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by Catherine Ribbeck

The unwilling father who thinks no man is worthy of their daughter has long been a standard portrayal of a fatherly figure in a family.  In Shakespeare’s tragedy, Othello, the Moor of Venice, Brabantio’s character is just that.  Brabantio’s dramatic ways of dealing with situations and excessive concern for his daughter, as an object rather than an actual person, gives readers an appropriate understanding of him as a character.

In the very beginning, Brabantio comes across as your average person, but through his interactions with other characters, the reader can quickly see his presumptuousness.  During the confusion in the first act of the play, Brabantio cannot even comprehend the fact Desdemona could go behind his back and get married, especially to Othello who is a Moor.  When he confronts Othello about it he insists the only way he could have gotten Desdemona to fall in love with him is with “drugs or minerals” (I.ii.93).  He sees witchcraft and potions as the only logical options because he is certain there is no way she would willingly get married.  He questions “How got she out?” (I.i.191) once he figures out about the secret ceremony.  He acts as if he knows where his daughter is every waking moment of the day.  Brabantio felt he knew what was going on in Desdemona’s life, only to find out she got married without his knowledge.  It is like he sees himself as a good father who should know what his daughter is up to, but without putting in the time to even talk to her and find out.  This is a great contributing factor to what causes him to dramatize the situation far beyond what is appropriate.  He thinks of Desdemona’s marriage to Othello as a crime.  Brabantio treats the situation like Othello has stolen property from him, showing the objectification he gives to his daughter and women in general.  He is oblivious to the fact that she is an actual person with emotions who is fully capable of falling in love with someone.  Like an open book, Brabantio’s personality is shown completely through his words and views of the situations at hand.  A reader could wonder if Brabantio was aware of Othello and Desdemona’s marriage plans would still be angry? Or was it the lack of knowledge he had that sparked his hot-headed outbreak?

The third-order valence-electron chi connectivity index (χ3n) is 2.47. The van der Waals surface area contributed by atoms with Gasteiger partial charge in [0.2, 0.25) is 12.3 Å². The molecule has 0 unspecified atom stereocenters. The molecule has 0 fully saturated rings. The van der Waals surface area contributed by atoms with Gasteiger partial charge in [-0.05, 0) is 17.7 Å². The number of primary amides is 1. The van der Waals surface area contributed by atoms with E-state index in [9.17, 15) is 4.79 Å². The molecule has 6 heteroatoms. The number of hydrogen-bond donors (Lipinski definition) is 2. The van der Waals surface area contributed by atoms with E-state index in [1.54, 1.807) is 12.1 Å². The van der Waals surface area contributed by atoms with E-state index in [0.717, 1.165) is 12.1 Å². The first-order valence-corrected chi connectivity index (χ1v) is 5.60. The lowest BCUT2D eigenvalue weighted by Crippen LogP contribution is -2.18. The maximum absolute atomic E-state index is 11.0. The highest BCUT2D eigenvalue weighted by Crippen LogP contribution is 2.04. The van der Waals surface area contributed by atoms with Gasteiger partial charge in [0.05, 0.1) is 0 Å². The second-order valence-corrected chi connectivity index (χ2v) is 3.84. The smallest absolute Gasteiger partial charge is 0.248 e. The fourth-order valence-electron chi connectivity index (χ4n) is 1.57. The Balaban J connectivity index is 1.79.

His grieving period over the “loss” of his daughter is short-lived.  The grief from losing his daughter to another man is ultimately the cause of his death.




  1. xtaforster says:

    I like how you draw attention to Brabantio’s line, “How got she out?” because until this moment, I never considered that one of the reasons Desdemona may be so sneaky in marrying Othello is because her father has been so incredibly protective, keeping her under lock and key at all times.

    Liked by 1 person

  2. miarmunn says:

    title >

    Liked by 1 person

  3. haydenrome says:

    I like how your title includes the dank meme “deez.” It really shows Brabantio’s immaturity in treating his daughter as an object rather than noticing she is a human being.

    Liked by 3 people

  4. reedat64 says:

    I found the way that you gave Branabtio reasons for his actions to be neat, and something I had not thought about.

    Liked by 2 people

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